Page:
For 2012-2013 testing season, the NYC Department of Education just announced that it will keep OLSAT going forward and will switch the Bracken with the NNAT®2. Bracken is a knowledge test, while the NNAT®2 is a non-verbal ability test. The test is rather complex and consists of 4 different types of non-verbal skills such as pattern completions, analogical reasoning as well as serial reasoning and spatial visualization. It typically takes about 30 minutes to administer 48 questions.
This is a welcome change, since Bracken, a knowledge test, does not test for giftedness. However, a NNAT®2 test that is given in many parts of the country, is designed more for testing for giftedness and does not require any verbal skills. Given NYC’s diverse population, NNAT®2 is not only a better measure of raw intelligence, but also does not discriminate against kids whose first language is not English.
The end result? We believe there will be fewer 99s and the Bracken will no longer artificially raise the children’s score since the NNAT®2 is a more difficult test and is a better measure of raw intellectual ability. Also the total testing time will increase and will be now closer to one hour, rather than 45 minutes for Kindergarten entry as the NNAT®2 takes about 30 minutes to administer compared to 15 minutes for the Bracken. In a nutshell, verbal ability or knowledge will no longer required to qualify for a G&T program.
At Bright Kids we have been tutoring for the NNAT®2 for the last year in other parts of the country and have already made the necessary adjustments for our Gifted and Talented Curriculum due to our new office that will officially be open in Chicago this summer- a heavy NNAT®2 testing community. Our tests and a video on the NNAT®2 and our books can be found HERE.
Our NNAT®2 workbook will be out by early May that will have over 300 practice questions.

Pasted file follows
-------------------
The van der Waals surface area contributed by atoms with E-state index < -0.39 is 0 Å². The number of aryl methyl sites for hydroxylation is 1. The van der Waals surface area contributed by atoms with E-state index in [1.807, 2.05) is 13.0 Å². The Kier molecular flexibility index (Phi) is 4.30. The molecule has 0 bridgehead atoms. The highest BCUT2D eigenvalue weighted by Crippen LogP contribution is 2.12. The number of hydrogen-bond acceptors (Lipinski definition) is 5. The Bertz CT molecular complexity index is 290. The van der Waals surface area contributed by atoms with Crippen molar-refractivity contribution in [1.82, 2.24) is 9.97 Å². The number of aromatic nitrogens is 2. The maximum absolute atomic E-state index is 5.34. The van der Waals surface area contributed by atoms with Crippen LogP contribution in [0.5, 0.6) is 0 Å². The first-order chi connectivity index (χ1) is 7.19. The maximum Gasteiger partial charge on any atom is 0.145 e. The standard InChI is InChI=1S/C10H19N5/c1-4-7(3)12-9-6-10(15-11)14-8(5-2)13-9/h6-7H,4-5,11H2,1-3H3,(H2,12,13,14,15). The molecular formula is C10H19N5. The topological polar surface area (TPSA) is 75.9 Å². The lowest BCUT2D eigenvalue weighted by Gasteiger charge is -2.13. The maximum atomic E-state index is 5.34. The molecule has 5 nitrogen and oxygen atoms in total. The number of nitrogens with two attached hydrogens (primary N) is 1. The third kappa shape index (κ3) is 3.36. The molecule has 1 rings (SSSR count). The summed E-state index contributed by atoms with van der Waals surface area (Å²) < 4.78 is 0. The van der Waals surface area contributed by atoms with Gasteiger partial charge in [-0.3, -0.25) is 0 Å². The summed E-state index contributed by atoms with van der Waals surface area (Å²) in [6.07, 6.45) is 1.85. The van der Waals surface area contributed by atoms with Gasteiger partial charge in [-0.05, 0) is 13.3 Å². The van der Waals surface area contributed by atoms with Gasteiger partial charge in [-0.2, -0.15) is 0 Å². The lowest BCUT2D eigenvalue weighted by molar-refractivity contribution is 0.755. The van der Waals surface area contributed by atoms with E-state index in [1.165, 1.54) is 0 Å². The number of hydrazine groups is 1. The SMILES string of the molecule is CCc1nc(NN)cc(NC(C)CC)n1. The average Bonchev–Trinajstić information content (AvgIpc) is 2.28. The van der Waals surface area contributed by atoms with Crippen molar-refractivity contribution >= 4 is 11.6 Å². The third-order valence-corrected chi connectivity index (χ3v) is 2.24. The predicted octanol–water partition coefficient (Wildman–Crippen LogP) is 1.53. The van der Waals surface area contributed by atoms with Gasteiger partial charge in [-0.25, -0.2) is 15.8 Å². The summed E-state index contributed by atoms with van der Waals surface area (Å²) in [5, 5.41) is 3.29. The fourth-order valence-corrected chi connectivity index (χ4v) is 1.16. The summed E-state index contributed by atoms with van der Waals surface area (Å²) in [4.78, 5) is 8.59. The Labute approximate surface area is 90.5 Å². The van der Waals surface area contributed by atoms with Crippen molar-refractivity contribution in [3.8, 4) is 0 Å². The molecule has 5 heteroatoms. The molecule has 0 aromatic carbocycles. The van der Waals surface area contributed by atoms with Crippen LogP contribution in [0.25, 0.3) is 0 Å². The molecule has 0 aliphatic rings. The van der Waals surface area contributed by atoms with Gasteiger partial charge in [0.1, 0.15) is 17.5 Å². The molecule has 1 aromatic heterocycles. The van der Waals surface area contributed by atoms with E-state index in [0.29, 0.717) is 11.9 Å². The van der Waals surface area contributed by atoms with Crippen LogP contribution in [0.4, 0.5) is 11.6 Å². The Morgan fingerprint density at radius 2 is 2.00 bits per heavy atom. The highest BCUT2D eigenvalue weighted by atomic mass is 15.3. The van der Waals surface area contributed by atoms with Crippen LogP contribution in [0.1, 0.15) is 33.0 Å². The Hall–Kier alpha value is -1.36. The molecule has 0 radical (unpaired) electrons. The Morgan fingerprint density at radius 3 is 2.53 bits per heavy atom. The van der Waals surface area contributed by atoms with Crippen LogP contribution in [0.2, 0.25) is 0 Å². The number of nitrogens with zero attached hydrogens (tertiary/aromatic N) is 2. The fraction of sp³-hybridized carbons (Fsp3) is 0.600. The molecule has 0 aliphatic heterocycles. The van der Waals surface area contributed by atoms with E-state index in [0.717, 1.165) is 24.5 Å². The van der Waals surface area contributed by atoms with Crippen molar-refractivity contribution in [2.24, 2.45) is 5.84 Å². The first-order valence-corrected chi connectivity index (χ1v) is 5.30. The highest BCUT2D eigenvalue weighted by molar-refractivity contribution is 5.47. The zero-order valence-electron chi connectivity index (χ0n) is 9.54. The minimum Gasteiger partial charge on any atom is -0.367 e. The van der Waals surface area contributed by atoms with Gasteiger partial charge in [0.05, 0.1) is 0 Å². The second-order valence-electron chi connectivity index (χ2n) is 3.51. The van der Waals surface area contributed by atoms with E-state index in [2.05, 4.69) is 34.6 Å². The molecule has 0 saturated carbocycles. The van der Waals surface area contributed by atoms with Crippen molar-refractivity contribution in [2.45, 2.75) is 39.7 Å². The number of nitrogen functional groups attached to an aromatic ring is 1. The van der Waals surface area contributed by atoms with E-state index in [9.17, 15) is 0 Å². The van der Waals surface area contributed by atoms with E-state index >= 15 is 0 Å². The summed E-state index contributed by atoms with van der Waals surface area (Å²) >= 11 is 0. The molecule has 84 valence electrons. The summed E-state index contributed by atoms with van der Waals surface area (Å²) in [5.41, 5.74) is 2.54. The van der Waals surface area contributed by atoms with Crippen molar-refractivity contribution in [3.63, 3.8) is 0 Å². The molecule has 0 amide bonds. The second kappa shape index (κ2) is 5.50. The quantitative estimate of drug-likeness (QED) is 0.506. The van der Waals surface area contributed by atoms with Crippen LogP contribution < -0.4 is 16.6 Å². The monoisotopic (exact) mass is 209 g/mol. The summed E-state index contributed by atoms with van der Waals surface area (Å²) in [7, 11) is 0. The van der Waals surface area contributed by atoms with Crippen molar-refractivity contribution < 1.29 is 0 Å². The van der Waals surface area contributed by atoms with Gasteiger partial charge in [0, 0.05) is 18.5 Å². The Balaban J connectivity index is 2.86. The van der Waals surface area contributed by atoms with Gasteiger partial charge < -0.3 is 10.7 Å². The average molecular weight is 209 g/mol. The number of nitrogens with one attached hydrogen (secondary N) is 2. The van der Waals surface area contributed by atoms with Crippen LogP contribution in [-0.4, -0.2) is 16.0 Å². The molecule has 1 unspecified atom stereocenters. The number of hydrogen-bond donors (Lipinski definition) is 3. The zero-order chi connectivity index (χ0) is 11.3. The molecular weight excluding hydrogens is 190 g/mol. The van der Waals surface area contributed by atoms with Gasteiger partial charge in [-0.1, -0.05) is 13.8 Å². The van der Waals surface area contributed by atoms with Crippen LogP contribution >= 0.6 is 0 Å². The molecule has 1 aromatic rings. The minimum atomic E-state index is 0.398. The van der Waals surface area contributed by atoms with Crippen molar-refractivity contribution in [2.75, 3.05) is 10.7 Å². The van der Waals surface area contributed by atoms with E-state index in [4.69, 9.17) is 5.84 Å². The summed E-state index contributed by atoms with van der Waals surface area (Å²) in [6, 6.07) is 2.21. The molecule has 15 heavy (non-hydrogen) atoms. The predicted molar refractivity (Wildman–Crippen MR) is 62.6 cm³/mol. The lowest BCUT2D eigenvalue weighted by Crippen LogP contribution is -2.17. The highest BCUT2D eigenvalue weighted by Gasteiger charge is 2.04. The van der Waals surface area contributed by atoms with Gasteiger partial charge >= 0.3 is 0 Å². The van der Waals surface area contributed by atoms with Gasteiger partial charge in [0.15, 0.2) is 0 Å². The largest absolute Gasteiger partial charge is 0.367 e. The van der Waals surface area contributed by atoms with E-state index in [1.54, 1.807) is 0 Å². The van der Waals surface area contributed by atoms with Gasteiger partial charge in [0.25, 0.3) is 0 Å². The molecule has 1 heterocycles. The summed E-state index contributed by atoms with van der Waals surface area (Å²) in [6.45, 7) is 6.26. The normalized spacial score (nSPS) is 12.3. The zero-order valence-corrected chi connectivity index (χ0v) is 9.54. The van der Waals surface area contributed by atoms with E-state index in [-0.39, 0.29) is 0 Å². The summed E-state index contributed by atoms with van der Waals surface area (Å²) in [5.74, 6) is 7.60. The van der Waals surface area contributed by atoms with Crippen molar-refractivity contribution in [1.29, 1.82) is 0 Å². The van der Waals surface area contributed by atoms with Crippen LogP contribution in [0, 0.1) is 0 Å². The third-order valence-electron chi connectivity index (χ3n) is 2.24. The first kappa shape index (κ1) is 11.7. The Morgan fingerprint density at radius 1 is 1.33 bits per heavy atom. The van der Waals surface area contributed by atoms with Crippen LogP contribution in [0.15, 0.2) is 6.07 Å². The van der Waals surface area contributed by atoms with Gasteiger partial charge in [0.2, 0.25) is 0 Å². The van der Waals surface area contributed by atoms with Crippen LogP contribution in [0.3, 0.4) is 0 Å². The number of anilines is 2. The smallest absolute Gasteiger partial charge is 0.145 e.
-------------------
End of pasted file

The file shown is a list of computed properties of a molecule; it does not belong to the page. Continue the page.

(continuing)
See the quote below from the NY Times Article from today’s paper:
“The city will continue to administer the Olsat, which tests verbal and pictorial-reasoning abilities. A couple of years ago, the city, seeking to even the playing field a bit, began distributing a small list of sample Olsat questions free (one reasoning question uses pictures and the example of a road and a car to ask what goes with railroad tracks).”
“But the new process has come under scrutiny for its complete reliance on the test — actually two exams, the Otis-Lennon School Ability Test, or Olsat, a reasoning exam, and the Bracken School Readiness Assessment, a knowledge test.
In January, the city awarded Pearson a three-year contract for roughly $5.5 million to replace the Bracken exam with the Naglieri Nonverbal Ability Test, which city education officials contend will better measure ability. The contract places restrictions on Pearson’s ability to sell its test materials to anyone outside the Education Department, to make it harder for test-preparation companies to get their hands on them.
The city will continue to administer the Olsat, which tests verbal and pictorial-reasoning abilities. A couple of years ago, the city, seeking to even the playing field a bit, began distributing a small list of sample Olsat questions free (one reasoning question uses pictures and the example of a road and a car to ask what goes with railroad tracks).”